The Dubois farm sits in a tiny village with only a handful of houses, most of which are occupied by Dubois family members. When Guy’s grandparents bought this land in 1910, they found 400 kilos of truffles on the property (right now, truffles are worth about 1,000 € per kilo. You do the math.) Guy’s father gave Danie and Guy 45 kilos of truffles as a wedding gift, and they now find about five kilos each year. I asked if they sell the truffles, but Guy said he eats them all before anyone has a chance to buy them. On the bus stop across the street, there’s a hand-painted mural of Guy’s grandfather with a truffle pig and its haul of truffles. Now they use dogs because, like Guy, the pigs eat all the truffles they find.
Guy is 72, tall and thin and often speaks a French dialect that’s difficult to understand, but he’s very funny. He’ll grab my hand for a twirl in the kitchen, squeeze my topknot, or wiggle his hips as he carries a piping hot plate to the dinner table. Every now and then, he’ll make a comment, and I’ll smile and laugh (though, je ne comprends pas), and then I realize he’s poking fun at Danie. Because his hearing has deteriorated, he can’t hear the tone of his own name, so Danie has to call him by his first and last name to get a response, “GUY DUBOIS!!!!”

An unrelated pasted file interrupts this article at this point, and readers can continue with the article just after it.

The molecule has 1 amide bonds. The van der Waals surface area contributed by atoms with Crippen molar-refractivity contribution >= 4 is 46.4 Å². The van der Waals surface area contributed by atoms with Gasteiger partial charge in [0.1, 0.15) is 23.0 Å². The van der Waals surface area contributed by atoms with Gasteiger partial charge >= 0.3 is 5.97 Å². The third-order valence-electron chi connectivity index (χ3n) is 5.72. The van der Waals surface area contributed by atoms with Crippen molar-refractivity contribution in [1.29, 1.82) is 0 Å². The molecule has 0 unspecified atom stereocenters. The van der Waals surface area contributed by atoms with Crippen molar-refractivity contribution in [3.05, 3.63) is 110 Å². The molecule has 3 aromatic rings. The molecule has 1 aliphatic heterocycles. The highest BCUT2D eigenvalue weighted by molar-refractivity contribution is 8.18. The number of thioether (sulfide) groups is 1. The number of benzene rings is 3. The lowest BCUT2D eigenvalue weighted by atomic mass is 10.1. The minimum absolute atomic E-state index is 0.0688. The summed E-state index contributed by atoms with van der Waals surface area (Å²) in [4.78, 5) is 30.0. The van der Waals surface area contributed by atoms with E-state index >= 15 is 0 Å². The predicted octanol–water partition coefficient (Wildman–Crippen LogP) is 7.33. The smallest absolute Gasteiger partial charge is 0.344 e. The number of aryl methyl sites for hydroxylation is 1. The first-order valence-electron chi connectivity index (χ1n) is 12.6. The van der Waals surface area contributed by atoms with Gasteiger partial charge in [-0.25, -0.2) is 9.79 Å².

His primary responsibilities are to harvest the fruits and vegetables upon Danie’s request, give guests tours of the conserverie, or cannery, where everything is produced, assist his son with managing the animals, and serve the apéritif and entertain while Danie prepares the meals. And he always takes a long siesta on the couch after lunch.
One of the things I knew I’d miss most about being away from home was piling onto the couch with my girlfriends and a few bottles of champagne for Bachelor Mondays. But after Guy, Danie, and I wrapped up our dinner on Monday night, I discovered my Bachelor craving would soon be satiated: “L’Amour Est Dans Le Pré” -- Love is in the Meadow. The farmers here are so busy tending to their crops, they don’t have time to date, so this show sets them up with a few women to choose from. It’s the Bachelor, but instead of glamorous gowns and helicopters grazing skyscrapers, they’re in overalls picking chestnuts.
Guy and I now have a standing date Monday nights at 9:30 p.m. He sits on a chair about a foot from the TV screen, and I stretch out on the couch behind him. We both agree the redhead sucks.
Danie is the patron, or boss, and gives orders like a drill sergeant. She’s smart, independent, and a hell of a cook. She operates at 100 mph all day, everyday, and her command of the kitchen reminds me a bit of Big Red (for all you Orange Is the New Black fans.) Each time the phone rings, she throws her hands up and exclaims, “C’est pas possible!” It’s not possible! It cracks me up because it’s so French. But when she has at least four people hovering in her kitchen at all times, I understand the stress. The other day, she was reaming the grandkids over something that I couldn’t understand, but the tone and volume of her voice was unequivocal. When we sat down to lunch, I discovered the scuffle was over the pizza crust -- thin or thick crust?